n April 13, Platte County launched a new DWI court to take a stand against repeat drunk drivers.
Missouri DWI courts were authorized by legislation passed in 2010. Traditional sentencing involved a relatively short term incarceration that did not adequately address the underlying cause of their behavior: alcohol addiction. All too often, offenders emerge from the criminal justice system only to re-offend and appear right back in court on a DWI charge or are involved in a DWI fatality, says Eric Zahnd, Platte County prosecutor.
The new Platte County DWI court will emphasize accountability, and will require extensive supervision, twice monthly court appearances, drug and alcohol testing, and counseling. It will be a four-phase program that will last 12-18 months followed by supervised probation. The treatment will be administered by Tri-County Mental Health, and will be funded by the Clay Platte Ray Mental Health Tax Levy. This valuable treatment resource was not previously available to the court.
The DWI court will operate in Division 5 under the direction of Judge Dennis Eckold.
The new program has been in the planning stages for several months and has also included the division clerk, assistant prosecuting attorneys, a defense attorney, probation and parole officers, officials from Tri-County Mental Health, treatment providers and a Park University professor.
This team recently attended a national training program developed by the National Center for DWI Courts held in Springfield, Missouri.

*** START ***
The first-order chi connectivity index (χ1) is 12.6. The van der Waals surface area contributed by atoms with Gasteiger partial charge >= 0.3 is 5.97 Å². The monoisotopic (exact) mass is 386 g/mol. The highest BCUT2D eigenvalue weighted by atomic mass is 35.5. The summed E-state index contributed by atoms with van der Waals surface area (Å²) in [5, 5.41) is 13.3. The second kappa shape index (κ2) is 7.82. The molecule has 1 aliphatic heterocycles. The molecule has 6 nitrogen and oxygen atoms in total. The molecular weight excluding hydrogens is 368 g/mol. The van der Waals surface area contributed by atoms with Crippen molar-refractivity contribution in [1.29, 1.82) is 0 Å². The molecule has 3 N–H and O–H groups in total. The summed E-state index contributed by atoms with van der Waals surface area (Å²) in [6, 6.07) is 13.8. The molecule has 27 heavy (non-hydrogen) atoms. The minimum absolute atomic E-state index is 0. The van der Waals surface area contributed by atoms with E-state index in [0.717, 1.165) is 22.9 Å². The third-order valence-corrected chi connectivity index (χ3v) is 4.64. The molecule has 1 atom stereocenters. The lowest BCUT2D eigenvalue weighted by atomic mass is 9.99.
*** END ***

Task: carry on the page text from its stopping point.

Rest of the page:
Platte County was one of seven courts selected to attend this initial training program in the state of Missouri.
DWI courts have the potential to significantly reduce repeat offenses. According to the National Center for DWI Courts (NCDC), repeat offenders who have participated in a DWI court are 19 times less likely to drink and drive than DWI offenders in traditional court, and three times less likely to commit any other offense. The study also found that DWI courts saved the criminal justice system time and money by providing treatment more quickly, and using sanctions, such as jail time, more strategically.
Judge Eckold said, “We are also carefully reviewing our approach to misdemeanor offenders in an effort to increase supervision and treatment early on, if appropriate. We believe this new program will have better results in dealing with DWI offenders and will ultimately make our community safer.”